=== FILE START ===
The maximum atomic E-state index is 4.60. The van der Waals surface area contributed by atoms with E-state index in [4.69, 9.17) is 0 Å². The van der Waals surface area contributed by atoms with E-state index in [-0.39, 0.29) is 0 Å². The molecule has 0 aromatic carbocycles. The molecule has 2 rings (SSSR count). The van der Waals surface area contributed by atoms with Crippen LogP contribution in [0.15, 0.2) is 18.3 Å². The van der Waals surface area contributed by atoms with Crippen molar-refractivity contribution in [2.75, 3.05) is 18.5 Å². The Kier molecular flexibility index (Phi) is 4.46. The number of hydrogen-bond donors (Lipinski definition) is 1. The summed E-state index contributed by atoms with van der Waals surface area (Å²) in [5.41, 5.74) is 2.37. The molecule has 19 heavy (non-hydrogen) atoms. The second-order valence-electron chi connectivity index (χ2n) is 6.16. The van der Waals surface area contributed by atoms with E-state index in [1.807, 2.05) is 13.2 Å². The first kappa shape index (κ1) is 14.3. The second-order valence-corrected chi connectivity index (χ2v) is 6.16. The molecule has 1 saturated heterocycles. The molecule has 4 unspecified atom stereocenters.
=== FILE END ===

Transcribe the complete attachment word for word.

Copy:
The maximum atomic E-state index is 4.60. The van der Waals surface area contributed by atoms with E-state index in [4.69, 9.17) is 0 Å². The van der Waals surface area contributed by atoms with E-state index in [-0.39, 0.29) is 0 Å². The molecule has 0 aromatic carbocycles. The molecule has 2 rings (SSSR count). The van der Waals surface area contributed by atoms with Crippen LogP contribution in [0.15, 0.2) is 18.3 Å². The van der Waals surface area contributed by atoms with Crippen molar-refractivity contribution in [2.75, 3.05) is 18.5 Å². The Kier molecular flexibility index (Phi) is 4.46. The number of hydrogen-bond donors (Lipinski definition) is 1. The summed E-state index contributed by atoms with van der Waals surface area (Å²) in [5.41, 5.74) is 2.37. The molecule has 19 heavy (non-hydrogen) atoms. The second-order valence-electron chi connectivity index (χ2n) is 6.16. The van der Waals surface area contributed by atoms with E-state index in [1.807, 2.05) is 13.2 Å². The first kappa shape index (κ1) is 14.3. The second-order valence-corrected chi connectivity index (χ2v) is 6.16. The molecule has 1 saturated heterocycles. The molecule has 4 unspecified atom stereocenters.